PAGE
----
PRAY FOR SPRING RAINS Personally, like many of us, I enjoy mild winters. They allow me to explore our backwoods more readily, without snowshoes and it’s easier for me to guide hikes or do paid trail-work with no snow. But there is a price for us to pay for this - and it could be a high price. Traditionally, this area recharges its ground-water with snow-pack. It was not uncommon up until the ‘80s to find snow under north-facing ledges in May or even June - no more. We’ve been lucky in recent years with mild winters to get bailed out by heavy spring rains. We’ve all watched the horrifying videos of great fires in California and in Australia, scorching their landscapes, burning homes and destroying forests and their wild inhabitants. Catastrophic fires can happen here and have occurred in this region before - and could (and probably will) occur again - with much worse consequences than in the past. The fire-towers of the Catskills were built because of the ever-present threat of forest fires, which did constantly scour these rolling hills a hundred years ago, leaving a burnt, charred landscape. One difference between then and now is that at present there are many houses built in among the formerly wild woods. The old-timers could (and did, many times) let wild-fires burn until they went out. Now, with so many homes in the forest, the peril is two-fold - both to the myriad buildings and to the fireman that risk their lives to protect them. The sources of my concern are the immense amounts of underbrush collecting in the woods and the out-of-control over-growth of highly flammable Mountain Laurel, both of which create a “ladder” for brush fires to climb and become crown fires, potentially destroying much of our forest - and the homes (of people and of wildlife) within it. Unless the forest-floor is cleared of underbrush, and the Mountain Laurel is reduced greatly - all of which Native Americans once did - we face the likelihood of major fires returning. Our lack of snow-pack thus far this year and what that usually means in terms of drought and fires leads me to hope and pray heartily for lots of spring rain to charge our water-table. Unfortunately, though, unless we remedy the situation, it’s only a matter of time before we have a disaster - if not this year, then another. Every level of government should work together to find a way to prevent this disaster from occurring. See “Forests and Wildfires: Fixing the Future by Avoiding the Past” at www.fao.org . All of the worlds’ native cultures knew how to care for their forests - that’s what we need to learn to do.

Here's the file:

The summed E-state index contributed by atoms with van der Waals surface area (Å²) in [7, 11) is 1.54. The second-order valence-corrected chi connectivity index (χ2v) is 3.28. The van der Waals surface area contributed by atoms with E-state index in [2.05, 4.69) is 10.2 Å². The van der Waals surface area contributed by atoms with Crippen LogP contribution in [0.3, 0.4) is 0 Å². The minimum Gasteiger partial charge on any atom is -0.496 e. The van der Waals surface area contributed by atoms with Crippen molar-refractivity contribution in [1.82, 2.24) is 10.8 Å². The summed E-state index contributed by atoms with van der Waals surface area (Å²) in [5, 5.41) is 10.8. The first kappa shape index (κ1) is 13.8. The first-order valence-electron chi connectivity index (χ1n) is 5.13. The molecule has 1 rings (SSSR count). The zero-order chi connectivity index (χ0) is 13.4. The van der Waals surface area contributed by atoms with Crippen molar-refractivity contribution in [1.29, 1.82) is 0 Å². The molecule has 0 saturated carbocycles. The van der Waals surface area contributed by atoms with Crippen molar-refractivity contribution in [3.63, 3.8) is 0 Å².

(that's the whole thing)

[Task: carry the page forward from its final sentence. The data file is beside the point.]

Thanks to everyone for all of your continued encouragement and support.

Please visit Woodstock Trails on Facebook and at www.woodstocknytrails.com.

If you like Instagram, stop by at rangerdaveholden.

My email is peregrine8@hvc.rr.com and my cell is (845)594-4863.

Have a happy and safe late-winter.

Probably still a good idea to take a flashlight on walks in the woods and keep the Yaktrax or spikes handy.

Take Care, "Ranger"Dave Holden